It is through the sharing of the truth that trust is built. A marriage without trust is not a good marriage; just as any relationship, without trust, is not a good relationship. It takes a lifetime to build a relationship based upon truth and trust. Yet, it takes only five minutes and one lie to smash it all to smithereens! Read more...

16 Jul 2017

"A Writer Who is Catholic"



My #3 daughter has some of my qualities, and attitudes.

About four years back now, she vented frustration about writers, faith, and assumptions. She wasn't nearly as loud as I've often been during 'vents.'

When folks learned she's a writer, they'd often say something like 'oh, good: we need more Catholic writers.'

She'd say something like "I'm a writer who is Catholic, not a 'Catholic writer.'"

I know what she means. She isn't writing another 'lives of the Saints,' or book of prayers. She's a Catholic who writes....

More at A Catholic Citizen in America.

12 Jul 2017

Moral Behavior: Are We Losing Sight of Objective Truth?


I am an adjunct professor of Theology, who specifically teaches a morality course at the undergraduate level. Given the recent shooting at a Republican baseball practice, and the ensuing remarks from Congressional representatives that “we are on one team,” I was encouraged by the willingness of both parties to place vitriol commentary into the history books; to reset, so to speak, and begin toning down the rhetoric. However strong this intention may be, the spirit is weak. It will take more than mere effort to be more civil to one another. There is an underlying concern that must be addressed to allow civility to flourish. As a society, we must face objective truth, together.

Objective Truth


The belief in objective truth seems to have taken a back seat to such erroneous concepts of morality as situation ethics, proportionalism and consequentialism. But before I get ahead of myself here, by diving too deep into these topics, let’s first define objective truth, as it is my greatest concern. We, as a society, are not working together to understand, and abide by, objective truth.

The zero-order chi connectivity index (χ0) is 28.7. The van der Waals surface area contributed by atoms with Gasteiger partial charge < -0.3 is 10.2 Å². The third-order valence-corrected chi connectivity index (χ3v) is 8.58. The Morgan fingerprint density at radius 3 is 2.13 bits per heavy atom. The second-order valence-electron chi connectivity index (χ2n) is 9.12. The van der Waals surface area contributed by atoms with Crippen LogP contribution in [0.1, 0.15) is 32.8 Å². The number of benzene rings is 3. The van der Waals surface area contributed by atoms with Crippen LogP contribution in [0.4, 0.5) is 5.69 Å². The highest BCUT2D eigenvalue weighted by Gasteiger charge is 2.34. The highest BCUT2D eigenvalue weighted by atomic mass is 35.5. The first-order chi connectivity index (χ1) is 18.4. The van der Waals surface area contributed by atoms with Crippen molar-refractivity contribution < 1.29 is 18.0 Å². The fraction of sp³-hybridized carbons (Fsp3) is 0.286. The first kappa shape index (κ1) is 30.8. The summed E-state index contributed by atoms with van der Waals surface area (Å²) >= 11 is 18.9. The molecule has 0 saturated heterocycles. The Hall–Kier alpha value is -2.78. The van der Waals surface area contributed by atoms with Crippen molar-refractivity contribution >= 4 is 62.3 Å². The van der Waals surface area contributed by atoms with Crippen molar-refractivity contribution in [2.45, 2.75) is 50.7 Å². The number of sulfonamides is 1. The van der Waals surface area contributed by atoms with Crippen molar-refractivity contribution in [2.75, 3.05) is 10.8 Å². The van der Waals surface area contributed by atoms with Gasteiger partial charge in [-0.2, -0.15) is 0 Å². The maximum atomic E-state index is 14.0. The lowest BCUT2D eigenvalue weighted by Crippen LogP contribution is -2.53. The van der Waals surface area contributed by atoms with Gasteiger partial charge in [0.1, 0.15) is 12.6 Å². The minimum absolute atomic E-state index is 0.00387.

Objective Truth: “…those essential and innate human and moral values which flow from... Read more... 

16 Jun 2017

Oldest Human Fossils?

Humanity's current model may be a whole lot older than we thought.

A team of scientists say that remains found in Morocco are human, Homo sapiens. The scientists also say these folks lived about 300,000 years ago.

If that's confirmed, they were around 100,000 years earlier and about 2,000 miles away from where we thought Homo sapiens showed up.

Other scientists say T. rex may not have been fluffy. It looks like the big dinosaur lost its feathers somewhere along the line.

More at A Catholic Citizen in America.

21 May 2017

28 Apr 2017

Repeatable Results That Aren’t

I'll be talking about scientific research that may not be "fake:" but isn't reliable, either. The good news is that many scientists want to fix the problem.

I'll also take a look at truth, beauty, Copernicus, and how a science editor sees faith and science.

More at A Catholic Citizen in America.

5 Apr 2017

You Will Know the Truth, and the Truth Will Set You Free


This very famous bible passage, “you will know the truth, and the truth will set you free “(John 8: 32), is the subject of today’s Gospel reading. What is Jesus trying to say to us? Didn’t He give us free will, which automatically makes us free? Why then, would we need to know the truth to be free?

We need to read a few more verses to get the full gist of Jesus’ message. In John 8:34, Jesus states, “everyone who commits sin is a slave to sin.” When we sin, we give up our freedom and become enslaved to the sin. We diminish our relationship with God. We reject God’s grace.

This begs us to ask then, what is freedom and free will? Apparently, it does NOT... Read more...

31 Mar 2017

DNA and Cancer

Apparently quiet a few sorts of cancer 'just happen,' no matter how much fiber we eat, how much we don't smoke, and how far we run each day.

Or exercise, in my case. Thanks in part to now-replaced defective hips, my running days never really happened.

That doesn't mean that we're all gonna die from random cancer. I think it means we should think about paying more attention to testing before symptoms appear....

After talking about oddly-under-reported 'cancer' news, I kept going; mostly about mutations, and why being healthy is okay...

More at A Catholic Citizen in America.

Advent: A Time for Healing and Forgiveness

Most people think of Advent as the time for preparation for the celebration of the incarnation of Christ; when Jesus entered humanity. A...